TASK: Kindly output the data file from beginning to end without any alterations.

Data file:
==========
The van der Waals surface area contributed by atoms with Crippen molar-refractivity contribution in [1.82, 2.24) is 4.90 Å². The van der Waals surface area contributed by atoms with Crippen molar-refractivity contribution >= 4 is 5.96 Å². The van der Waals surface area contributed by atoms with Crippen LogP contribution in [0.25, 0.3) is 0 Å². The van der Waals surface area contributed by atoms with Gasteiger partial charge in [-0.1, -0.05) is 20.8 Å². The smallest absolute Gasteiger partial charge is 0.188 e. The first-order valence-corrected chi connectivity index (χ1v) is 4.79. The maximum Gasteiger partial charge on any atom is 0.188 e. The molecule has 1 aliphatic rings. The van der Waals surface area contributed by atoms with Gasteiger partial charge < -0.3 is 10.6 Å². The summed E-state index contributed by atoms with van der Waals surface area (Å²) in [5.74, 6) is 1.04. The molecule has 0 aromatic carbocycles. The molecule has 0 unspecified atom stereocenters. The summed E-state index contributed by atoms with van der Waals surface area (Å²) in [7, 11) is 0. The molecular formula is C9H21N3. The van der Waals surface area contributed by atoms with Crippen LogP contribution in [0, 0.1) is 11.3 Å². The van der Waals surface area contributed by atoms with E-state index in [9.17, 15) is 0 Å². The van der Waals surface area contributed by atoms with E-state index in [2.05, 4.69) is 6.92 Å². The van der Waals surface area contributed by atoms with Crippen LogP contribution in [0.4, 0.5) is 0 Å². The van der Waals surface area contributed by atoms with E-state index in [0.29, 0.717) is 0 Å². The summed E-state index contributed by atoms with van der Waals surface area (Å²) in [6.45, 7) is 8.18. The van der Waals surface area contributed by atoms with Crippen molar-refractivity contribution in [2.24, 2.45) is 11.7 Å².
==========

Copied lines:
The van der Waals surface area contributed by atoms with Crippen molar-refractivity contribution in [1.82, 2.24) is 4.90 Å². The van der Waals surface area contributed by atoms with Crippen molar-refractivity contribution >= 4 is 5.96 Å². The van der Waals surface area contributed by atoms with Crippen LogP contribution in [0.25, 0.3) is 0 Å². The van der Waals surface area contributed by atoms with Gasteiger partial charge in [-0.1, -0.05) is 20.8 Å². The smallest absolute Gasteiger partial charge is 0.188 e. The first-order valence-corrected chi connectivity index (χ1v) is 4.79. The maximum Gasteiger partial charge on any atom is 0.188 e. The molecule has 1 aliphatic rings. The van der Waals surface area contributed by atoms with Gasteiger partial charge < -0.3 is 10.6 Å². The summed E-state index contributed by atoms with van der Waals surface area (Å²) in [5.74, 6) is 1.04. The molecule has 0 aromatic carbocycles. The molecule has 0 unspecified atom stereocenters. The summed E-state index contributed by atoms with van der Waals surface area (Å²) in [7, 11) is 0. The molecular formula is C9H21N3. The van der Waals surface area contributed by atoms with Crippen LogP contribution in [0, 0.1) is 11.3 Å². The van der Waals surface area contributed by atoms with E-state index in [9.17, 15) is 0 Å². The van der Waals surface area contributed by atoms with E-state index in [2.05, 4.69) is 6.92 Å². The van der Waals surface area contributed by atoms with Crippen LogP contribution in [0.4, 0.5) is 0 Å². The van der Waals surface area contributed by atoms with E-state index in [0.29, 0.717) is 0 Å². The summed E-state index contributed by atoms with van der Waals surface area (Å²) in [6.45, 7) is 8.18. The van der Waals surface area contributed by atoms with Crippen molar-refractivity contribution in [2.24, 2.45) is 11.7 Å².